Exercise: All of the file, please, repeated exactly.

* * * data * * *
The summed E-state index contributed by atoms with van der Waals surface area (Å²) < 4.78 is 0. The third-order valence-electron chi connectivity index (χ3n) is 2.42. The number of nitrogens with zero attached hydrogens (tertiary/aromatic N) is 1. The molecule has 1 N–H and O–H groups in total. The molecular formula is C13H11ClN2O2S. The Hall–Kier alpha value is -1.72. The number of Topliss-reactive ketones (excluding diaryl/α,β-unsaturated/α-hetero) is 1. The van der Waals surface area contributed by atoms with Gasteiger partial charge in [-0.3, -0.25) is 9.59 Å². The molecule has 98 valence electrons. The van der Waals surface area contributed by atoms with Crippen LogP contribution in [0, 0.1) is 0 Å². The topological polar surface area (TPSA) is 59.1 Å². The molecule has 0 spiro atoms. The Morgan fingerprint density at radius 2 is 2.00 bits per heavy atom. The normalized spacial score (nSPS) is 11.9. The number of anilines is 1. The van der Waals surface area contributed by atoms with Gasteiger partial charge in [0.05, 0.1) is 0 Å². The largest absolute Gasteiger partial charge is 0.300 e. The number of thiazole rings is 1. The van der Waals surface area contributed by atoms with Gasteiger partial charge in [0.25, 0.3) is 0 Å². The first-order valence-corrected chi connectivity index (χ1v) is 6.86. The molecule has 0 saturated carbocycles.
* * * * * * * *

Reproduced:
The summed E-state index contributed by atoms with van der Waals surface area (Å²) < 4.78 is 0. The third-order valence-electron chi connectivity index (χ3n) is 2.42. The number of nitrogens with zero attached hydrogens (tertiary/aromatic N) is 1. The molecule has 1 N–H and O–H groups in total. The molecular formula is C13H11ClN2O2S. The Hall–Kier alpha value is -1.72. The number of Topliss-reactive ketones (excluding diaryl/α,β-unsaturated/α-hetero) is 1. The van der Waals surface area contributed by atoms with Gasteiger partial charge in [-0.3, -0.25) is 9.59 Å². The molecule has 98 valence electrons. The van der Waals surface area contributed by atoms with Crippen LogP contribution in [0, 0.1) is 0 Å². The topological polar surface area (TPSA) is 59.1 Å². The molecule has 0 spiro atoms. The Morgan fingerprint density at radius 2 is 2.00 bits per heavy atom. The normalized spacial score (nSPS) is 11.9. The number of anilines is 1. The van der Waals surface area contributed by atoms with Gasteiger partial charge in [0.05, 0.1) is 0 Å². The largest absolute Gasteiger partial charge is 0.300 e. The number of thiazole rings is 1. The van der Waals surface area contributed by atoms with Gasteiger partial charge in [0.25, 0.3) is 0 Å². The first-order valence-corrected chi connectivity index (χ1v) is 6.86. The molecule has 0 saturated carbocycles.